Even the AAP website healthychildren.org makes it clear that children do not need milk.
“While milk can be nutritious, it isn’t absolutely necessary for a healthy diet,” Dr. Claire McCarthy writes, addressing her comments to a parent whose child won’t drink milk. “Other dairy products, such as cheese and yogurt, can provide the same nutrients, as can “alterna-milks” such as soy milk or almond milk, although you should talk to [a] pediatrician before you switch to one of those.”
Tagliareni does not think it’s necessary to rename soy, almond, and other plant-based milks, but that education is important.
“It’s important that consumers are educated on what they’re choosing and how it diverges from what they’re replacing,” she says. “Many different nutrients—and proteins and carbs and fats and vitamins and minerals—can be met in other ways.”
AAP appears to be the only professional association of pediatricians to have taken a side on the issue: The American Pediatric Society did not respond to an email query, and a public relations strategist at the American Academy of Family Physicians said the organization does not have a specific policy on this topic. AAP was the only professional organization whose support was celebrated in a press release by the National Milk Producers Federation. (After this story published, a representative from NMPF pointed out that the North American Society for Pediatric Gastroenterology, Hepatology and Nutrition, also has expressed concern about the health effects of plant-based milk on children, as well as suggesting the possibility of confusion with traditional dairy products.)
This is not the first time that AAP has made statements or endorsements sought by the dairy industry. In 2011, former Washington Post reporter Ed Bruske wrote a series of articles about the hotly contested issue of chocolate milk in school cafeterias, which the dairy industry boasted was supported by leading health organizations like the American Heart Association and AAP. At the time, Bruske reported that one of the authors of an AAP statement on the nutritional benefits of dairy, including sugar-laden flavored milk, was also an advisor to the National Dairy Council.
Bruske also reported that the AAP receives funding from the dairy industry. In the fiscal year 2012-2013, for example, the National Dairy Council gave between $100,000 and $249,999, and the Milk Processor Education Program (MilkPEP) gave between $25,000 and $49,999, according to an AAP Honor Roll of Giving. The dairy industry sponsors other influential organizations, too, including the Academy of Nutrition and Dietetics, and lobbied heavily to increase the federal recommendation for daily dairy intake from two to three servings a day.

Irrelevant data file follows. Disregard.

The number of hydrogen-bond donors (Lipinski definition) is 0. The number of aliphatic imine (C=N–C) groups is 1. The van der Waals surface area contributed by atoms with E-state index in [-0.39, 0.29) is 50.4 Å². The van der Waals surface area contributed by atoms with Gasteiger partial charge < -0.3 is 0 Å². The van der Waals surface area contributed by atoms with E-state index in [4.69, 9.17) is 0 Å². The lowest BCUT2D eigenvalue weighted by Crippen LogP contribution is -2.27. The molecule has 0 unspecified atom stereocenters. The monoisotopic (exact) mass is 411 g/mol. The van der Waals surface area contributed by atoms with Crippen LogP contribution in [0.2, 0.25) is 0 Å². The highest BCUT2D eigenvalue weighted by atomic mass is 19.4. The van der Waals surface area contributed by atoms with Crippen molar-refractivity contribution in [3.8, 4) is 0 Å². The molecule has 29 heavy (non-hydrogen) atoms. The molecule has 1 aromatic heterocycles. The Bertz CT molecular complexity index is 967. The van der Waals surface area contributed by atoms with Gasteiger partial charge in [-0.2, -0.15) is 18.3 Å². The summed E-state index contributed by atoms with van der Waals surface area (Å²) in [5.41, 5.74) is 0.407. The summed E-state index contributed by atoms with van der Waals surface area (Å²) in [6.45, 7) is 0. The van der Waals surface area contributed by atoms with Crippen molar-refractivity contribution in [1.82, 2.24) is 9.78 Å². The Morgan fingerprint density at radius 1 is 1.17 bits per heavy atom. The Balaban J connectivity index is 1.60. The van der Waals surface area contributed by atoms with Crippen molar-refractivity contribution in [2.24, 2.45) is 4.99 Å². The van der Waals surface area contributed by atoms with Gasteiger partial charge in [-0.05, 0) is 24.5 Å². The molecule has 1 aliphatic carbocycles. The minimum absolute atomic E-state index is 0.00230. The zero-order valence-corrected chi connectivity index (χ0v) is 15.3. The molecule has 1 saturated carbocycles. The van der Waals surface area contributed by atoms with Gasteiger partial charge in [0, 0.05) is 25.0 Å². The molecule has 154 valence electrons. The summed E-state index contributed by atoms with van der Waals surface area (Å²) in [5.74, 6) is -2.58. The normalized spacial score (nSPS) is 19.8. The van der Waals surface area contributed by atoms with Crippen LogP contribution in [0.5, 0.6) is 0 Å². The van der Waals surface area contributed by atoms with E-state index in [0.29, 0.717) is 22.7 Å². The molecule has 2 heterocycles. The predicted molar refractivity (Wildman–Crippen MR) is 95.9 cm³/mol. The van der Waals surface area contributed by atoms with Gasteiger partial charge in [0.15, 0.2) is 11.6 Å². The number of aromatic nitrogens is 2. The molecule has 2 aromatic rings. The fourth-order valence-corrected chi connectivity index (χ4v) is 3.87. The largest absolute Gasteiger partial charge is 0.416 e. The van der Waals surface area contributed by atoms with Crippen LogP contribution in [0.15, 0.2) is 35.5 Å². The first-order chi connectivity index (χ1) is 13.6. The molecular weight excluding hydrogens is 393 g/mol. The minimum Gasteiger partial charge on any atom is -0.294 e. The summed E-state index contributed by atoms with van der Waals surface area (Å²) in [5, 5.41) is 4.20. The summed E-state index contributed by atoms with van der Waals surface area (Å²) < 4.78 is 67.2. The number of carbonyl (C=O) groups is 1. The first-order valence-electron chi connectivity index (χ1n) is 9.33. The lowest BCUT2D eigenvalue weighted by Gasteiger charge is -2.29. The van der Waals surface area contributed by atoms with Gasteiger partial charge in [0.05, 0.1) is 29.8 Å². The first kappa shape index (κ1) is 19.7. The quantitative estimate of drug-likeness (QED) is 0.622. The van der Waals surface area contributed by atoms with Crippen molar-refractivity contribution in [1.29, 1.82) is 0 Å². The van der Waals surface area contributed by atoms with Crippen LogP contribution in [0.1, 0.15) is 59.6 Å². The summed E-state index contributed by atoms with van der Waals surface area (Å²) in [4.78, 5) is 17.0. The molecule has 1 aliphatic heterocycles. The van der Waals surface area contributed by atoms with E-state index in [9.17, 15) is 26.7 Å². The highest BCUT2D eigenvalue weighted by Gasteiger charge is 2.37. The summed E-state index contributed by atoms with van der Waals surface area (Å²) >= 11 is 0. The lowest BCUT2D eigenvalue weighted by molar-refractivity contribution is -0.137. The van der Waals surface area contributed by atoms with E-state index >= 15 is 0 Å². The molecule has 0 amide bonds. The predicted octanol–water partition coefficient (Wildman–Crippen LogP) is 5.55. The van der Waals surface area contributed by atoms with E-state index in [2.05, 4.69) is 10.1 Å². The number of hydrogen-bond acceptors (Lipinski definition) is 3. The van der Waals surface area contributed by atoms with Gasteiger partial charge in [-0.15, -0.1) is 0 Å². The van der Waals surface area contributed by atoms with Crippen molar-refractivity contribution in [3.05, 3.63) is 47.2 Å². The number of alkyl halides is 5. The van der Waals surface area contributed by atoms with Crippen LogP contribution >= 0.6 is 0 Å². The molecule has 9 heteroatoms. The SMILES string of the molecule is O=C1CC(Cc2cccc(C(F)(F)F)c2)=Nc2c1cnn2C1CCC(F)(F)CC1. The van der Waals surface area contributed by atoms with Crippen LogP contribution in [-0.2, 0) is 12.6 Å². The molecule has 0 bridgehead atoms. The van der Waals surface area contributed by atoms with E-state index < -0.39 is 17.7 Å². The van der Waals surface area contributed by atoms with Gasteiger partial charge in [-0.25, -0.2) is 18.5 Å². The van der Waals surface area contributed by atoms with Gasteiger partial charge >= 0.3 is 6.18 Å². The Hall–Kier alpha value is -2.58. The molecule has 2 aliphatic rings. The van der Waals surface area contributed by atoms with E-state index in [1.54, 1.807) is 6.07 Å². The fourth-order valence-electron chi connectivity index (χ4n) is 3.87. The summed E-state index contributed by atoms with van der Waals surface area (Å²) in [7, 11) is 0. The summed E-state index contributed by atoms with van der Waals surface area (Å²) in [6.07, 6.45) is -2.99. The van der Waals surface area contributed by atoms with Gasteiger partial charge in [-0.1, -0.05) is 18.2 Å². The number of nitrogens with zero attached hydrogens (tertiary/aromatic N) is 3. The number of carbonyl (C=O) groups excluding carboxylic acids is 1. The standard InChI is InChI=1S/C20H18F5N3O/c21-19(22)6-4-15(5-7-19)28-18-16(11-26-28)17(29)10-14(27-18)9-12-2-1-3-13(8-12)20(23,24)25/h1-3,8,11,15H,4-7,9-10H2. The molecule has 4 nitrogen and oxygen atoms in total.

Not unlike studies funded by the soda industry, one of the dairy industry’s tactics is to fund research that can be used to bolster their arguments, whether for keeping chocolate milk in schools or banning “imitation milks” from the dairy aisle.
“Biased though it may be, industry-funded research, with its gloss of scientific authority, makes its way into widely circulated professional journals such as the Journal of the American Dietetic Association and the Journal of Adolescent Health,” Bruske wrote in 2011. “It then migrates into findings of medical groups like the American Heart Association and the American Academy of Pediatrics… The result is a kind of public relations echo chamber in which dairy industry messages based on “research” it pays for are parroted by proxies in the health and education communities who also have financial ties to dairy.”
Considering how long the industry has been trying to force plant-based milks to be called “juices” or “beverages,” this claim that plant-based milks are hurting children seems merely like a new angle of attack in an old war.